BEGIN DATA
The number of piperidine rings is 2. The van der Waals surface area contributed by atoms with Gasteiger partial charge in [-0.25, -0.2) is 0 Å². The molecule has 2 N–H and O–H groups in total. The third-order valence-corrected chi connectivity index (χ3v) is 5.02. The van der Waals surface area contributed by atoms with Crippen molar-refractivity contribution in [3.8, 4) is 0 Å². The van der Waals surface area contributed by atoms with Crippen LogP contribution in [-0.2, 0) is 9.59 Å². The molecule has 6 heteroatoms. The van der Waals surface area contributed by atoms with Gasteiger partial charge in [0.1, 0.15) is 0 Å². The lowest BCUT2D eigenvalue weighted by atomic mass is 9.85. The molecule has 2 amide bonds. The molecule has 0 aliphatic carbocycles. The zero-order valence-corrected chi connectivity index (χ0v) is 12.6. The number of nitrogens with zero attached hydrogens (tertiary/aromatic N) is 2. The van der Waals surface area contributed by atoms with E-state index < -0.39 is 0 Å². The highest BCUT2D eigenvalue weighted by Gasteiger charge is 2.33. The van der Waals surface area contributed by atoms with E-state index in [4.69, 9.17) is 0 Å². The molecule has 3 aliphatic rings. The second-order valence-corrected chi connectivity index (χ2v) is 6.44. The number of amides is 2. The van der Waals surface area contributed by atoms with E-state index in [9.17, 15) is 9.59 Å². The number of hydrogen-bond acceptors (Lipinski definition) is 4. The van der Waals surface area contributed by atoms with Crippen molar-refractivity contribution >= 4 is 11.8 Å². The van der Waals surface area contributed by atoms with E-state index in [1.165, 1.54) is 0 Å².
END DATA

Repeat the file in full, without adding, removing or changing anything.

The number of piperidine rings is 2. The van der Waals surface area contributed by atoms with Gasteiger partial charge in [-0.25, -0.2) is 0 Å². The molecule has 2 N–H and O–H groups in total. The third-order valence-corrected chi connectivity index (χ3v) is 5.02. The van der Waals surface area contributed by atoms with Crippen molar-refractivity contribution in [3.8, 4) is 0 Å². The van der Waals surface area contributed by atoms with Crippen LogP contribution in [-0.2, 0) is 9.59 Å². The molecule has 6 heteroatoms. The van der Waals surface area contributed by atoms with Gasteiger partial charge in [0.1, 0.15) is 0 Å². The lowest BCUT2D eigenvalue weighted by atomic mass is 9.85. The molecule has 2 amide bonds. The molecule has 0 aliphatic carbocycles. The zero-order valence-corrected chi connectivity index (χ0v) is 12.6. The number of nitrogens with zero attached hydrogens (tertiary/aromatic N) is 2. The van der Waals surface area contributed by atoms with E-state index < -0.39 is 0 Å². The highest BCUT2D eigenvalue weighted by Gasteiger charge is 2.33. The van der Waals surface area contributed by atoms with E-state index in [4.69, 9.17) is 0 Å². The molecule has 3 aliphatic rings. The second-order valence-corrected chi connectivity index (χ2v) is 6.44. The number of amides is 2. The van der Waals surface area contributed by atoms with E-state index in [9.17, 15) is 9.59 Å². The number of hydrogen-bond acceptors (Lipinski definition) is 4. The van der Waals surface area contributed by atoms with Crippen molar-refractivity contribution >= 4 is 11.8 Å². The van der Waals surface area contributed by atoms with E-state index in [1.165, 1.54) is 0 Å².